A delegation of five MEPs returned from the Turkmen capital, Ashgabat, yesterday following a fact-finding mission to see if the EU could breath life into a trade agreement with Turkmenistan and tap into the country's huge gas reserves.
Until recently Brussels has resisted an interim agreement with President Saparmurat Niyazov's police state amid concerns over its dismal human rights record but in March this year the EU's foreign and trade committee voted to consider trade talks with Turkmenistan.
Martin Callanan, one of the five MEPs on the fact-finding mission, yesterday accused the EU of ignoring human rights abuses for commercial benefit.
"The EU is being completely hypocritical," he said. "We isolate a country like Belarus, which isn't half as repressive as Turkmenistan but the sad reality is that Belarus doesn't have lots of gas and oil reserves."
In the past week, Turkmen security forces have arrested three human rights activists and four of their relatives in what campaigners say is one of the worst crackdowns on civil society since November 2002, when Mr Niyazov accused dozens of Turkmen of involvement in an assassination plot. Human rights groups fear the prisoners are being tortured.
The latest arrests began on 16 June when security forces detained Annakurban Amanklychev, 35, a human rights activist and member of the Turkmenistan Helisinki Foundation for Human Rights. No charges have been brought against him. Witnesses reported seeing five security agents plant a package in Mr Amanklychev's car, raising fears that he could be falsely accused of drug and weapons offences in order to keep him in custody.
Over the next three days, two more human rights activists and four family members were arrested, including Ogulsapar Muradova, a journalist with Radio Free Europe/Radio Liberty.
"We are profoundly concerned that those detained are at risk of torture and ill treatment," said Holly Cartner, the director of the Europe and Central Asia division at Human Rights Watch. "The Turkmen government is one of the most repressive in the world. It's shocking that the European Union could contemplate signing a trade agreement with a government that is so notorious for its human rights violations."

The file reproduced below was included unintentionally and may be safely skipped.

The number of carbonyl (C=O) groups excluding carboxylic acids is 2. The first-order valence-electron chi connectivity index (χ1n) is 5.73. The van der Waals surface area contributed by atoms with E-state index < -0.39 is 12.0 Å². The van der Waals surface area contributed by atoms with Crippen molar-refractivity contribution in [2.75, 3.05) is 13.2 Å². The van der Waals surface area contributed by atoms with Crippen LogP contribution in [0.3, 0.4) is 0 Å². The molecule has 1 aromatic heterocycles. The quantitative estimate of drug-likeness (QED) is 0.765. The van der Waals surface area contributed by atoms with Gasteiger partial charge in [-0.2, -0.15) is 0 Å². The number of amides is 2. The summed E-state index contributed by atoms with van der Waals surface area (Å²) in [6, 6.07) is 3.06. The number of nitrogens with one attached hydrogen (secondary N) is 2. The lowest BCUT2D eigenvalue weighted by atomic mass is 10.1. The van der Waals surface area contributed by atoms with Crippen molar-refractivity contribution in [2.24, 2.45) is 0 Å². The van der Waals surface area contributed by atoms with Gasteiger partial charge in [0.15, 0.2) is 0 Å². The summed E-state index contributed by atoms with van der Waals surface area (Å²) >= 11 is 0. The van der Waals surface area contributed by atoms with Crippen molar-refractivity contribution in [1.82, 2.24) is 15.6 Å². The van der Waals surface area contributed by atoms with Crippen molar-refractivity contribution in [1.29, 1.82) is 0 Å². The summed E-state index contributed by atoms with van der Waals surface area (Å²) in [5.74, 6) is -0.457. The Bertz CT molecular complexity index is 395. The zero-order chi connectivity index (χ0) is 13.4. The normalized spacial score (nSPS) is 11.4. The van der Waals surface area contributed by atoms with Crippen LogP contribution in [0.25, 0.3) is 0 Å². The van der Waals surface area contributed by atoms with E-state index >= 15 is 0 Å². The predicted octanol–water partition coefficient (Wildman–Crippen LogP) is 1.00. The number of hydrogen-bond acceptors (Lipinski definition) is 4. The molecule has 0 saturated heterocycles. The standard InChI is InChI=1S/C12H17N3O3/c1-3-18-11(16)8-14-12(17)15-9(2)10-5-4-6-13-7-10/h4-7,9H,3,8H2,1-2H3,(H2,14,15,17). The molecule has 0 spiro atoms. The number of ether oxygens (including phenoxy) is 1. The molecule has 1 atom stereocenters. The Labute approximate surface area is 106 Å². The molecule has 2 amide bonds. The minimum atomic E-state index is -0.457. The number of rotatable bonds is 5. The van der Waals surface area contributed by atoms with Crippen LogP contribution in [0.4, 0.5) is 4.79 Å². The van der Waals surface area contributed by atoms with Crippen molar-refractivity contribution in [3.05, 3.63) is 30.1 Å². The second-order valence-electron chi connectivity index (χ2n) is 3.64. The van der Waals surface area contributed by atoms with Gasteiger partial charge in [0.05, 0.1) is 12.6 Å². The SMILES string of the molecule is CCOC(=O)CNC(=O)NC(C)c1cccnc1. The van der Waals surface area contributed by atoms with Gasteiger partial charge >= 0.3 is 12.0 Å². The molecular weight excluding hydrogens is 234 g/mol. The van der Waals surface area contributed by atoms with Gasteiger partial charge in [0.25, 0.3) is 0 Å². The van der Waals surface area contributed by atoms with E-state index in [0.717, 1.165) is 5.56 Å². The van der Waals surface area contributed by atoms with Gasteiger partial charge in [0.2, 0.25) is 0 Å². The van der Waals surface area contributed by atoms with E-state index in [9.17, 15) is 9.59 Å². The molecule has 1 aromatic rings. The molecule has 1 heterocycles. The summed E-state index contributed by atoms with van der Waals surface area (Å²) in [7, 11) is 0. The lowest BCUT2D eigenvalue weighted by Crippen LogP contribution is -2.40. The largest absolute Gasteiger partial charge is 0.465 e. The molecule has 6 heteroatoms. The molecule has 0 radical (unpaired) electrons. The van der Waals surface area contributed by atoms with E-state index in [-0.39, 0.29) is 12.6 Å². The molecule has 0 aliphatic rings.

Since Turkmenistan became an independent republic in 1991, a bizarre personality cult has built up around Mr Niyazov. Known to his people as Turkmenbashi (Father of all Turkmen), the "one and eternal" leader has a penchant for unusual edicts, such as banning gold teeth and renaming January after his mother.
"The place is seriously sinister," said Martin Callahan. "This guy's picture is literally everywhere. Every billboard, even every official you meet has a lapel with their leader's face on it." Mr Niyazov has presided over the near collapse of a state that should be benefiting from the world's fifth largest gas reserves but is instead descending into economic freefall.
In the capital, Ashgabat, oil revenue has allowed the Niyazov regime to build splendid palaces and self-congratulatory gold statues. Meanwhile, child mortality rates are on a par with the poorest African nations and women's life expectancy is the lowest in the region.
Mr Callanan warned the EU that unless more pressure is applied on the regime to reform its human rights record Brussels should remain cautious of any new trade agreement. "That would send out completely the wrong signal," he said.Reuse content